From the data exposed, and looking at the erratic responses to the crisis of Brazilian Government, we can understand the situation of CHWs during the COVID-19 pandemic. In Brazil, PHC mobilization to tackle the crisis has been uncoordinated and poorly planned. This is partly a reflection of political conflicts over the pandemic. While municipal and state governments have assumed a leading role in policies to fight the crisis, as physical distancing and health care, the President has refused to admit the crisis and encouraged people to return to the streets. Since March, the ministry of health changed twice as they do not agree with President's non-scientific decisions. At the local level, governors and mayors are left to solve the conflict . Given the high inequalities in municipalities' capacities in Brazil, PHC actions have depended mainly on local actors' efforts, often lacking the technical, political, or financial capacity to carry out planned and practical actions.
Specifically, regarding CHWs' work, the first document that sought to reorganize their work was published in March 2020, four weeks after the crisis began. Moreover, the document has several ambiguities that blurred CHWs' new roles . For example, the resolution proposes that they should no longer enter the homes but also proposes that they should continue to monitor cases with chronic diseases and priorities, without specifying how this monitoring could be done without a home visit. The regulation also proposes that CHWs should act in the follow-up of cases with COVID-19, without also explaining how this should be done.
The Brazilian legislation also recommended that local teams should use PPEs and proposes the adoption of telemedicine. However, the health ministry did not supply the necessary resources for their realization, leading to high ambiguity and little feasibility . In May, few municipalities made PPEs available to PHC professionals due to the lack of equipment on the world market. Furthermore, there are still several reports from professionals belonging to a risk group who had to continue working because they were under the threat of losing their jobs.
Even the change in the working hours is very different in each location, depending on the local managers and the reaction of unions. In some municipalities, clinics were off-limits for routine care. In others, functions were divided, with part of the service organized for routine care and part for COVID-19. Some of them also organized shelters to treat COVID-19 cases. Moreover, in some municipalities, PHC professionals were relocated to other functions, such as providing health barriers at the entrance of municipalities, working in the screening of hospitals, or even working in non-health services - such as helping in the queue at banks and other places.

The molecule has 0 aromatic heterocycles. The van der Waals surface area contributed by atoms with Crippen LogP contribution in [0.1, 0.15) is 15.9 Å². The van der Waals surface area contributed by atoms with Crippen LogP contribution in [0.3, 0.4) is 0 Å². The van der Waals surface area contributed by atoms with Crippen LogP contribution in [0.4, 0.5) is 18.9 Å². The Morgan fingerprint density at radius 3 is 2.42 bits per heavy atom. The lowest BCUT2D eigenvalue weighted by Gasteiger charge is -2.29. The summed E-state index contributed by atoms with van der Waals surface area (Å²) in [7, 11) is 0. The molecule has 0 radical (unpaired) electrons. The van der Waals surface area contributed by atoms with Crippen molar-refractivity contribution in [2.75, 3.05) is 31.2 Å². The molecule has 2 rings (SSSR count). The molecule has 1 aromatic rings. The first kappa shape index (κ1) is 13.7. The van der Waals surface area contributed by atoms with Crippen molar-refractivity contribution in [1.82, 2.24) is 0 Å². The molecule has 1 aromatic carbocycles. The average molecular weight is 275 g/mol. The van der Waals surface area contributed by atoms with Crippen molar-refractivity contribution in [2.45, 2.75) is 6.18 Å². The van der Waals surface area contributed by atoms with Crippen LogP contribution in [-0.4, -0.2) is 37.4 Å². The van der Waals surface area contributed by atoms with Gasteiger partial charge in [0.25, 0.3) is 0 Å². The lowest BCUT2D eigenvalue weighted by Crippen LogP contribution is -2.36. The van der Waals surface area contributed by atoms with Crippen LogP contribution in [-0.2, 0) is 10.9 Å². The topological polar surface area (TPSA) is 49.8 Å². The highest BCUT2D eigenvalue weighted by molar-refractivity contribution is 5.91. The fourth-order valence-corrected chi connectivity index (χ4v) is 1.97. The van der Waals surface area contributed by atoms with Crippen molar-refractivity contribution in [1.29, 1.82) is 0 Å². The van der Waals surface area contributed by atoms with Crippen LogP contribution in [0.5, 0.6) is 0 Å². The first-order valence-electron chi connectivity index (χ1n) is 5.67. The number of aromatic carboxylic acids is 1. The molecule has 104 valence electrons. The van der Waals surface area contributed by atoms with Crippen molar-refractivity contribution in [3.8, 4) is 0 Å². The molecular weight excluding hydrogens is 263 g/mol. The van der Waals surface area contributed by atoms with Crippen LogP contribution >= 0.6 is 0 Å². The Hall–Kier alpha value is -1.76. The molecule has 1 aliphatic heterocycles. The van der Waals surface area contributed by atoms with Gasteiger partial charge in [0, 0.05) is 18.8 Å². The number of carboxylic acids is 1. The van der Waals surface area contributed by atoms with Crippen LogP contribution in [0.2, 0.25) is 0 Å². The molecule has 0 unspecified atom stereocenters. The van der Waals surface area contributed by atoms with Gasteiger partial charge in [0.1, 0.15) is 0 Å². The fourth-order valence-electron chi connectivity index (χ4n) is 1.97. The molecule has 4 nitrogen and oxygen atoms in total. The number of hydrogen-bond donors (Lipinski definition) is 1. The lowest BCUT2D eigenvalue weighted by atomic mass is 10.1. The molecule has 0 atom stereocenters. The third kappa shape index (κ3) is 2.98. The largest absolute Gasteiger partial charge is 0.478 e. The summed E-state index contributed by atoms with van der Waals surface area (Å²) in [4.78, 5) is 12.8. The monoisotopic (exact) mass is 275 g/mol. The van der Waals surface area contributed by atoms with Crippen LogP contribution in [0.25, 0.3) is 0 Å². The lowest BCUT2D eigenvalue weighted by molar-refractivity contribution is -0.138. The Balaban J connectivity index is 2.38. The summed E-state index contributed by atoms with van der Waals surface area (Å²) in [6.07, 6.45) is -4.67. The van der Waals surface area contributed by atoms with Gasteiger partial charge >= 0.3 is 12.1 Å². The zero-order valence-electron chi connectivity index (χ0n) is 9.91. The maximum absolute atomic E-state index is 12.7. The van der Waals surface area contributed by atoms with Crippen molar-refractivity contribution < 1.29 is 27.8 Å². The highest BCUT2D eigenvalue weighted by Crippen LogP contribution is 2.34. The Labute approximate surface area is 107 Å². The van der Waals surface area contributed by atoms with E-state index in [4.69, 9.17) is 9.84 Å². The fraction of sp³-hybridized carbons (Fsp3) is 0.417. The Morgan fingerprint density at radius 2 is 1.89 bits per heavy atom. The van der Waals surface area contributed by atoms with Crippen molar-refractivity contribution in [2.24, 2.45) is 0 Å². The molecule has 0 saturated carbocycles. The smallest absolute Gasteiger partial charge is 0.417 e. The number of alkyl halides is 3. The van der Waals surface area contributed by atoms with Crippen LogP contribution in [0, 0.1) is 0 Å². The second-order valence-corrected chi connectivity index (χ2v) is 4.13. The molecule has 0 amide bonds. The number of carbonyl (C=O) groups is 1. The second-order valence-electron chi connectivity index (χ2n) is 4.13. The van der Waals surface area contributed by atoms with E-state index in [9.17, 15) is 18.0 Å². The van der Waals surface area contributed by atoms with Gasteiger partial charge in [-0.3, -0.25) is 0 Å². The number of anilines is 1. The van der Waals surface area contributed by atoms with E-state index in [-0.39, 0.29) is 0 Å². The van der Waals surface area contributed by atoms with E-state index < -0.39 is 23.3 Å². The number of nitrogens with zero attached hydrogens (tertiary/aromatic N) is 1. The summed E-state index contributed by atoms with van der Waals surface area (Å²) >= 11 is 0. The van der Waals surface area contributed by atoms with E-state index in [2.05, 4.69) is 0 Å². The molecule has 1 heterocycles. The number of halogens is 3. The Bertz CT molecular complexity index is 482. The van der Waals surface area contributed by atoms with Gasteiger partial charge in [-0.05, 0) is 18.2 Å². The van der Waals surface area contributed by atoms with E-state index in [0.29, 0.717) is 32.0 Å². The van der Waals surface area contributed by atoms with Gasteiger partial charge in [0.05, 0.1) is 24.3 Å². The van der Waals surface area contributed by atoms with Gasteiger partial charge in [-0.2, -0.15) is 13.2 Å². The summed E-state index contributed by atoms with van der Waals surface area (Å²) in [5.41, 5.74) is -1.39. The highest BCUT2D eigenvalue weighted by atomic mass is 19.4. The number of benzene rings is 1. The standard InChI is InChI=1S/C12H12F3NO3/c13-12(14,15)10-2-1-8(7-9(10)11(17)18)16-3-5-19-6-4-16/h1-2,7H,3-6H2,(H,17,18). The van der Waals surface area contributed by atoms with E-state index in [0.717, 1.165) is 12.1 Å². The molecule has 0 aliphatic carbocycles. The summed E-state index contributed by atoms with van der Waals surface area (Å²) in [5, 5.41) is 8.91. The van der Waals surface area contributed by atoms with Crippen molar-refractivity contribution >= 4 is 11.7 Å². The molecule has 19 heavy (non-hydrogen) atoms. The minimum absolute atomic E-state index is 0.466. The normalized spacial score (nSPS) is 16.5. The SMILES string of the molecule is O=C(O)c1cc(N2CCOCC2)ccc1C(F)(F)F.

These facts reveal a situation in which CHWs' performance in the face of the crisis is significantly compromised by the lack of definitions and political support for their tasks. This scenario shows how critical is the situation of Primary Health Care and, specifically, of CHWs is in Brazilian context during the pandemic. PHC is understood as the central axis of different health systems that excel in offering a continuous care process . PHC's responsiveness implies selecting and recommending the best courses of action through prevention; promotion - heal, care, rehabilitate, help, comfort, contain; derivation - filter; and coordination - continuity of care [27,28].
CHWs are expected to connect families' daily lives to services, bring health teams closer to local dynamics, and translate policies ensuring their understanding and compliance by users, as they live in the same community where they work [9,11]. Therefore, CHWs could be primary players in coping with health crises and epidemics [13-15], as they played in previous epidemiological crises [2,3,29].
The research sought to analyze the CHWs' perceptions of their performance in the COVID-19 pandemic. The analysis of the Brazilian case, burdened by many conflicts, indecision, and lack of support, show how these professionals feel scared and unprepared. The data also show that the feeling of (lack of) preparedness is directly correlated with the lack of material working conditions, such as PPEs, training, managerial and political support.
However, when we analyze the case of CHWs in Brazil in the face of the COVID-19 pandemic, we see that their working conditions are below those expected by the literature and the potential of these agents to face the pandemic. The lack of PPEs, training, support from governments, and managers were, in this paper, central conditions for CHWs to be less afraid and, above all, a greater feeling of preparedness to deal with the crisis.
The research shows, therefore, that while health professionals are central to combating the pandemic, alternate methods are needed to support CHWs in successfully performing their duties during the COVID-19 pandemic. Professionals are compromised without government support and adequate working conditions, which results in an underutilization of the potential of these workers, their illness, and also a potential deterioration of the quality of care provided to the population. Caring for caregivers is a central element in health emergencies.
The research was funded by Fundação Getúlio Vargas.
Authors thank Giordano Magri, Marcela Correa and Debora Dossiati for helping with data collection.
Authors contributed equally to the work.
Ethics approval statements that refer to your institution: The research was presented to approved by the Ethical Committee of Getúlio Vargas Foundation (#99/2020).
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Michelle Fernandez, Professor and Researcher, Political Science Institute/University of Brasília, Brazil.
© 2020 Fernandez M, et al. This is an open-access article distributed under the terms of the Creative Commons Attribution License, which permits unrestricted use, distribution, and reproduction in any medium, provided the original author and source are credited.